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"What good is a brand-new building?”

That may seem like an odd question for a general contractor to put to a potential client, but it’s one of the first things that Nathan Harbison, vice president of Atlanta-based Macallan Construction, asked officials for the city of Dahlonega, Georgia, as part of a bid to restore and preserve the Head House. Built in 1909 using wood salvaged from the city’s 1841 Baptist Church, the house served as the home office for local physician Dr. Homer Head, as well as the city’s first hospital and as a dormitory for male cadets at North Georgia College, among other uses.

“They could have built the whole project with new materials for half the price,” Harbison says. “But then, you just have another disposable building with a 25-year lifespan that you bulldoze and then build something else.”

Macallan specializes in adaptive reuse and historic preservation, so Harbison is no stranger to articulating the value of spending money to give the past new life—something that Dahlonega, which earned the Preserve America Communities designation from the federal Advisory Council on Historic Preservation in 2008, believes in, too. It’s why the city bought the home for $475,000 in 2018.

“The feel, smell and appearance of an original historic building and its materials are not replicable in new construction,” says Joel Cordle, a board member of the Dahlonega Downtown Development Authority and Main Street Program. “The existing building is not a memory of a lost structure. Instead, it is a large, solid, iconic entity that residents and visitors are familiar with—a landmark and a constant in the community.”

Jacking Up and Moving

The two-story, 2,399-square-foot, early-American traditional home—located just one block from Main Street—is familiar to everyone in Dahlonega. But, still, the Head House may be prompting double-takes these days, because it isn’t exactly where it used to be. The building was sitting on a crumbling, stacked-stone foundation, so restoring it meant jacking it up off the ground. Then, rather than setting the house back down in its original location, Macallan took advantage of the opportunities created by those foundation problems.

Moving the house just 50 feet to the west offers the potential to add on to its back side, including a commercial kitchen—a key benefit, as the city may use the space as a restaurant. In addition to the enhanced functionality, the new location offers another benefit: It looks better. “The move allowed us to line the house up with the front facades of all the other houses along the street,” Harbison says. “It ties in all those houses that were built in that same era and makes the street more aesthetically pleasing.”

The end result may look like a postcard from a simpler time, but the move—which involved a team of 20 people, including structural engineers, city officials and eight crew members from a local house-moving company—included one serious complication. While a typical move would have involved sliding two 60- to 80-foot I-beams underneath the house to carry the load, the configuration of the neighborhood didn’t allow for a 60-foot beam.

“[The house mover] did what a house mover does not ever want to do,” Harbison says. “He cut two of his beams in two, slid them under and then rebolted them together. That was the only way we could get them under and get them out after the move.”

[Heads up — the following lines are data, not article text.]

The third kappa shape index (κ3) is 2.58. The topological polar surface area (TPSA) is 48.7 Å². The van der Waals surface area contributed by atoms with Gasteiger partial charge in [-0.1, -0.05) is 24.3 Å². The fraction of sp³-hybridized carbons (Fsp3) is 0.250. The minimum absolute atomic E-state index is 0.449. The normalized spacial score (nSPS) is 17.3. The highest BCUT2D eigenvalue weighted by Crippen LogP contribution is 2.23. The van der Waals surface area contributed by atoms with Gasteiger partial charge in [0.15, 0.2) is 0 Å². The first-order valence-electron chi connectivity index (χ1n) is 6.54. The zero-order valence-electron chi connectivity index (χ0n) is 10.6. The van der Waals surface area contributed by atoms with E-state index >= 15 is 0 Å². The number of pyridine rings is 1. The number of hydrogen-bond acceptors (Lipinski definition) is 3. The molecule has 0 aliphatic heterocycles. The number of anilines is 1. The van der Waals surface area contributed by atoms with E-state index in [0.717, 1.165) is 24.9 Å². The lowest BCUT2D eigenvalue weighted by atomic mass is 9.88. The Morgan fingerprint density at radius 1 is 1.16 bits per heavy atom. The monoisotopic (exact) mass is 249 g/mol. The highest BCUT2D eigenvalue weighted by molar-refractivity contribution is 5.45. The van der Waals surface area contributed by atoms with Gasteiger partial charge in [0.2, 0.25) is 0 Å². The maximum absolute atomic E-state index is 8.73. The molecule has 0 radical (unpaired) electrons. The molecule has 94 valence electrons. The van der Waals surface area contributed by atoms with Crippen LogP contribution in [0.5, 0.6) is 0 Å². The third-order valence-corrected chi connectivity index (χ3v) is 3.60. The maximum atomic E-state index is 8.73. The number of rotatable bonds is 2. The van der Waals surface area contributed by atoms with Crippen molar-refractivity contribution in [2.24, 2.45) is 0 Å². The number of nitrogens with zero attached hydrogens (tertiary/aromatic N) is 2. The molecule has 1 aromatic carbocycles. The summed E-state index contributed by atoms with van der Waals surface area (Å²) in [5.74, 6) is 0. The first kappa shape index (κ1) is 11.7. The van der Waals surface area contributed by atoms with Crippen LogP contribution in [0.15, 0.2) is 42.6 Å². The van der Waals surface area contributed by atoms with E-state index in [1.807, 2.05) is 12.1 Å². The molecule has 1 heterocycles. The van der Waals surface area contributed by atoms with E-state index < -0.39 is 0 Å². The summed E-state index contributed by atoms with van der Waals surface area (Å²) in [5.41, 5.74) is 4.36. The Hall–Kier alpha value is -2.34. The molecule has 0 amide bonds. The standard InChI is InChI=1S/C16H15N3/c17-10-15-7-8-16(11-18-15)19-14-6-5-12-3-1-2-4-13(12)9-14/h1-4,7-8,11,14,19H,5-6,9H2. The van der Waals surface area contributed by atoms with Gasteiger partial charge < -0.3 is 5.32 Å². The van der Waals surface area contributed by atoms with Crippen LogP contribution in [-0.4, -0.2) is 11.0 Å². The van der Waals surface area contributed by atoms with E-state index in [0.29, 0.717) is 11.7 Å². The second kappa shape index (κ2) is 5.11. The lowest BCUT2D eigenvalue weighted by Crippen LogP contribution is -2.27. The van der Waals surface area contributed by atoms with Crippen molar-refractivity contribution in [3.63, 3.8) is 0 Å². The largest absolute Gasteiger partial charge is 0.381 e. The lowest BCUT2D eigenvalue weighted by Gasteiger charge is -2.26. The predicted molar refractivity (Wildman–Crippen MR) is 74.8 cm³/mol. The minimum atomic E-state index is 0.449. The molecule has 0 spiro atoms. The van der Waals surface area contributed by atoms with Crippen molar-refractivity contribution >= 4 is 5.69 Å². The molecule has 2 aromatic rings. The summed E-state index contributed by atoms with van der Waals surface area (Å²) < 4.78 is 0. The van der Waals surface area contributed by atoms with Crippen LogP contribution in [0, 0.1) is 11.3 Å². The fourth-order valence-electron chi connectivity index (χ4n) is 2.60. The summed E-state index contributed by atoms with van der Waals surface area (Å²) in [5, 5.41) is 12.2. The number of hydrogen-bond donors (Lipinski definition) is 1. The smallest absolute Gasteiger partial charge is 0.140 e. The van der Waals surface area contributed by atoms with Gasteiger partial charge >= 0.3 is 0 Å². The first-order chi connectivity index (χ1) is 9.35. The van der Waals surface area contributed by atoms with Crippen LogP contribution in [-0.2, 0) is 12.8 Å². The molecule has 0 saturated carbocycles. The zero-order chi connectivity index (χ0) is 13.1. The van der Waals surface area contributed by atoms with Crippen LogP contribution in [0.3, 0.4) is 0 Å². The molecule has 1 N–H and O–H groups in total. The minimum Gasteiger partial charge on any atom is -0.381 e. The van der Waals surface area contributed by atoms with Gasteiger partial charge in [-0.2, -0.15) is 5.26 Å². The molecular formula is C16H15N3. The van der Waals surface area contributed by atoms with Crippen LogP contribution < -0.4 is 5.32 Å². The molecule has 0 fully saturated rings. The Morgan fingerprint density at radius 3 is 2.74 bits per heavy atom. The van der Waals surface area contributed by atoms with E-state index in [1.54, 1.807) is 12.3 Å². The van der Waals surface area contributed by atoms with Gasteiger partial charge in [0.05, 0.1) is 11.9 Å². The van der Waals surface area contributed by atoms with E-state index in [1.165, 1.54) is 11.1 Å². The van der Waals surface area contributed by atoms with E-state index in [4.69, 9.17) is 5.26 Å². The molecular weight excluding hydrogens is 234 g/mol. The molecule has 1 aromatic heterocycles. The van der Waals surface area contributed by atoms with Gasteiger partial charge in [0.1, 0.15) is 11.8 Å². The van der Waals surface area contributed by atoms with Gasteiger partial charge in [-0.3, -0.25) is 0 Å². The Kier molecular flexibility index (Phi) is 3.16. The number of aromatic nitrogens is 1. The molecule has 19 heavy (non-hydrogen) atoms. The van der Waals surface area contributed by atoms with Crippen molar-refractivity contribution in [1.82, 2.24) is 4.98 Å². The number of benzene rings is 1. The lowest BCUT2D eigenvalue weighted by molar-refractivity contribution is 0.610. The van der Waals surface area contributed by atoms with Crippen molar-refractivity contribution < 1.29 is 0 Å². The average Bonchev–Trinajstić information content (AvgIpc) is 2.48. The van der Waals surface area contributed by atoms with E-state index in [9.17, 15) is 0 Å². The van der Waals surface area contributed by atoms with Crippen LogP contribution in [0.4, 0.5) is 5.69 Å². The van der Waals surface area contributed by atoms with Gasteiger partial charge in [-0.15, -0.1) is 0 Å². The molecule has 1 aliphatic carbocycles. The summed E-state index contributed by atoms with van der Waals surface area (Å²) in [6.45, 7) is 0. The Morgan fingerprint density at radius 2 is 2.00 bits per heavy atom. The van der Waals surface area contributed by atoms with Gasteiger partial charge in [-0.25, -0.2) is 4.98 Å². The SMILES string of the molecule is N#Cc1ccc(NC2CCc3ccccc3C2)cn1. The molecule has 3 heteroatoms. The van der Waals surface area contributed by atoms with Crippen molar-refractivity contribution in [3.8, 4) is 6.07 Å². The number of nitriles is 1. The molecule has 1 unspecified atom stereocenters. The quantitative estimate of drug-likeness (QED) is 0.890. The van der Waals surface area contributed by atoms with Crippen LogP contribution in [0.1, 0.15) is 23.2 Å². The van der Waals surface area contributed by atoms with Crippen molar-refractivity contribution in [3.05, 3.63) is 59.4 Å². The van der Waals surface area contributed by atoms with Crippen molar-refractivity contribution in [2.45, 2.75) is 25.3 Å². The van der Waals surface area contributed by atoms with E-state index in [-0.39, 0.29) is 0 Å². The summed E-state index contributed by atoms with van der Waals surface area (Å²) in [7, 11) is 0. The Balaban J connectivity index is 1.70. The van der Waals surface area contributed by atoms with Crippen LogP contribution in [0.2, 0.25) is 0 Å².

‘Save As Much As You Can’

Once the house was on its new plot of land, Macallan approached the work with a clear philosophy. “When you go into a project like this,” Harbison says, “you want to save as much as you can.”

Between the original elements and updates from a renovation in the 1960s, Harbison’s team is managing to retain much of what makes the property so special, including approximately 90% of the exterior siding, much of the flooring, the living-room mantle and window frames. For those elements that have met the end of their run, Macallan is working to rebuild them with the same sense of care that went into the original structure. “Unfortunately, the window sashes had been changed out a couple times over the years,” Harbison says, “but we went back and rebuilt them [to be] historically accurate in size and materials.”

As work has continued, the project has revealed more reasons to appreciate the past. “Today’s houses are built with a framing crew and a trim crew—two different sets of carpenters,” Harbison says. “Houses [like the Head House] were built by carpenters that could frame it and do the finishes. They were very good. That kind of craftsmanship is something we really love to uncover and preserve.”

Originally slated to be finished in July, the project encountered the same supply-chain hiccups that have plagued the entire industry. At press time, the timeline had been adjusted to the end of September, and the initial budget of $1 million had increased to $1.2 million—a sizable jump from the $53.11 that Dr. Head paid to salvage the wood from the church more than a century earlier. However, city leaders are confident that the extra time and money will be worth it.

“The Head House will undoubtedly serve many roles in the coming years but will always stand as remarkable preservation of a historic building in a small community,” Dahlonega Mayor JoAnne Taylor says. “Maybe one day it will be filled with a family, an art museum or a space we can’t even imagine today with future technologies. Walking through the rooms, it might be possible to be immersed in a virtual-reality history of the home, touching on its many residents and uses over the years. Who knows?”


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